Turkey’s turmoil continued Monday, with the lira hitting another record intra-day low against the dollar—then firming after the central bank said it would hold an extraordinary meeting Tuesday to “discuss recent developments and take the necessary policy measures for price stability” and release its plans in a midnight statement. Meanwhile, headlines continued warning Turkey is a bellwether for Emerging Markets’ broader vulnerability to the end of Fed bond buying—both in terms of experiencing capital flight and adjusting monetary policy to deal with resulting currency declines appropriately. As we said here and here, however, this view is rather misguided—Turkey’s problems have nothing to do with Fed policy, and its central bank decisions aren’t emblematic of decision making throughout the developing world. Simply, we highly doubt Emerging Markets—or the world—will catch the Turkish flu.
It is true Turkey has occasionally seen high portfolio investment inflows since the Fed launched quantitative easing (QE) in November 2008—but there doesn’t appear to be a direct relationship between the two. As shown in Exhibit 1, net inflows were quite choppy through 2010. They’ve gained steam since in absolute terms, but so has Turkey’s economy. For much of that span, Turkey was considered one of Emerging Markets’ darlings, with a rapidly modernizing economy and ambitions to join the EU (many observers were willing to turn a blind eye to Prime Minister Recep Tayyip Erdogan’s increasingly authoritarian methods, which included neutering the military and silencing journalists). Higher inflows since 2011 were likely tied to the growing opportunities as Turkey expanded and gained more international notice.
Exhibit 1: Turkey Portfolio Investment Inflows vs. GDP
Source: Central Bank of the Republic of Turkey, Federal Reserve Bank of St. Louis, as of 1/27/2014.
Turkey’s problems stem from within its borders—namely, from mounting political instability (something most Emerging Markets don’t share). Late last May, what began as a small protest against the destruction of a public park turned into countless throngs demonstrating against Erdogan across 20 cities—and suffering police brutality for their trouble. According to one report from the Turkish Medical Association, protesters were exposed to tear gas “for up to eight hours a day over multiple days,” in June, and thousands reported lingering after effects in September.
The violence spooked markets (Exhibit 2). The lira had been relatively stable and Turkish stocks outperforming for much of 2013’s first five months, but that changed when the protests kicked off. The lira plunged, Turkish stocks underperformed wildly, and portfolio investment flows turned negative in June and July—when violence was at its peak. Markets briefly stabilized late last year—and portfolio investment inflows were positive through November—after Erdogan announced a raft of shallow political reforms, but the trouble began anew in late December, when the judiciary hit Erdogan with a corruption investigation. Protests resumed (and then some), Erdogan sacked dozens of judges, and the ruling and opposition parties came to blows in Parliament (landing the opposition’s deputy leader in the hospital). The crackdown has been swift and brutal, and on Friday, Erdogan likened the unrest to civil war.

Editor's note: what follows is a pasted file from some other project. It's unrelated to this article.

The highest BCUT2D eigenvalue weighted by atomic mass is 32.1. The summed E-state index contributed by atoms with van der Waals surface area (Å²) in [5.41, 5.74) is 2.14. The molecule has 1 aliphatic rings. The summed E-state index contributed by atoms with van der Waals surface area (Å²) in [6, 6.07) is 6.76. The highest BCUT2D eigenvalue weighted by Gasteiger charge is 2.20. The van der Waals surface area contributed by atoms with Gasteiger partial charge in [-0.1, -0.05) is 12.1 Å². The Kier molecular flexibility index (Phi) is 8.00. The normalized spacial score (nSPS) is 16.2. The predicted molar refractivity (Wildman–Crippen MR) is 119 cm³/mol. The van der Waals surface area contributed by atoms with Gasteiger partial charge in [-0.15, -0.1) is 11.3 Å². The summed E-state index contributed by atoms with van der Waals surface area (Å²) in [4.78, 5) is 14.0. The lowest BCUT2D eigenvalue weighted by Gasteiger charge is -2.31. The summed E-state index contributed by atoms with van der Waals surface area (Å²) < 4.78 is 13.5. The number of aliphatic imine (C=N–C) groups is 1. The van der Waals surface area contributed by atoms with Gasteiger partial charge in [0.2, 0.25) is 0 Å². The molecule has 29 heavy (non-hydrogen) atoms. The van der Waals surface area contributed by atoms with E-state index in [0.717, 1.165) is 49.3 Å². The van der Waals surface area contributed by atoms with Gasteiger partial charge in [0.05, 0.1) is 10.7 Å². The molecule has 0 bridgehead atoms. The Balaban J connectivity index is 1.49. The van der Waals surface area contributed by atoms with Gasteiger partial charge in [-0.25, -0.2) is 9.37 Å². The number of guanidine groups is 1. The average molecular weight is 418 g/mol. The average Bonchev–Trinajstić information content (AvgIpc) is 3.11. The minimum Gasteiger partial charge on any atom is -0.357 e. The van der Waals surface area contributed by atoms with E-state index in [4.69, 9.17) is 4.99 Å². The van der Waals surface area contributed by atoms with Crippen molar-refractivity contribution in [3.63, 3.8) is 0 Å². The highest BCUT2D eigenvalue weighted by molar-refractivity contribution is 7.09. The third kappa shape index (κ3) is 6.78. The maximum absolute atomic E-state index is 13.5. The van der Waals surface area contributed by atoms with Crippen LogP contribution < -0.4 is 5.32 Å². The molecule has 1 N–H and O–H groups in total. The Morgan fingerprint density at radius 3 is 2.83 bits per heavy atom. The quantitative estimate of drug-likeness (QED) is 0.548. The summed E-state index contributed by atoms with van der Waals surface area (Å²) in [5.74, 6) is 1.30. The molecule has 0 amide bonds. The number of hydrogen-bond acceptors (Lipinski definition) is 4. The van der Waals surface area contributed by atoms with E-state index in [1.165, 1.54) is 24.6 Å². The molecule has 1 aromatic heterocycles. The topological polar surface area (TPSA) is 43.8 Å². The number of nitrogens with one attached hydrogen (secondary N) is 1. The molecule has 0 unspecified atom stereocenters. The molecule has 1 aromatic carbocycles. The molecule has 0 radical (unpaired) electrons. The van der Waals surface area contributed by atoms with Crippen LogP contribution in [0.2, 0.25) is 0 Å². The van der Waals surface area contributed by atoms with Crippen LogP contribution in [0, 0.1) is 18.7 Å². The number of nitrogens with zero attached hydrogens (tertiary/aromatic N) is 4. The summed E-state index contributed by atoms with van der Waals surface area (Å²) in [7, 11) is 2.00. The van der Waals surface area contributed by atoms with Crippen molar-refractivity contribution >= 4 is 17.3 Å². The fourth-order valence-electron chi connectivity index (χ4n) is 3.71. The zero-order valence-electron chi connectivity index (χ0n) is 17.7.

Exhibit 2: Turkish Markets and Unrest
Source: FactSet, as of 1/27/2014. Turkish stocks are outperforming Emerging Markets when the green line is rising.
This unrest is what touched off the lira’s latest freefall—political chaos drives massive investor uncertainty. The central bank isn’t helping matters. Typically, central banks will intervene to stem a currency slide, hiking overnight rates to attract foreign capital. But Turkey’s central bank operates under Erdogan’s thumb, and he has all but ruled out a rate hike by fiat, denouncing it as out of step with the country’s cultural aims. So the bank has resorted to using its forex reserves, by some reports depleting one-third of its net reserves since June. It hasn’t helped, however, and now the central bank is in a pickle. Last week, policymakers tried to placate both Erdogan and the markets, keeping money market rates at 7.75%—except for special “additional monetary tightening days,” when they’d rise to 9%. But the lira kept falling—haphazard monetary policy fueled, rather than helped, uncertainty.
Hence Tuesday’s super special midnight meeting. Judging by the lira’s midday stabilization, markets seem to think policymakers will emerge with something credible. But only time will tell whether economic interests beat political—these things are impossible to forecast.
But for global investors, what matters most is this: Turkey’s story, though harrowing, is an outlier. Most Emerging Markets aren’t ruled by a thuggish tyrant willing to bring his country to the brink of civil war and markets to the brink of collapse simply to keep his grip on power. Most, like South Korea, India and Mexico, have healthy democracies. That’s not to minimize political risks—Egypt and Thailand are going through their own difficulties at the moment—but problems the size of Turkey’s simply aren’t the norm.
The same goes for monetary policy. Many Emerging Markets have politically independent central banks, giving them more latitude if the going gets tough—they won’t have to bow to political or cultural pressures. That doesn’t guard perfectly against monetary policy errors, but history shows free central banks have better track records, overall and on average, than politicized institutions.
In the short term, rattled sentiment can impact currencies in other, healthier Emerging Markets, giving the appearance of a contagion. But sentiment-driven volatility doesn’t make a categorical currency crisis. That would require severe fundamental issues across a wide swath of the developing world—not the case today, with most Emerging Markets nations growing and stable.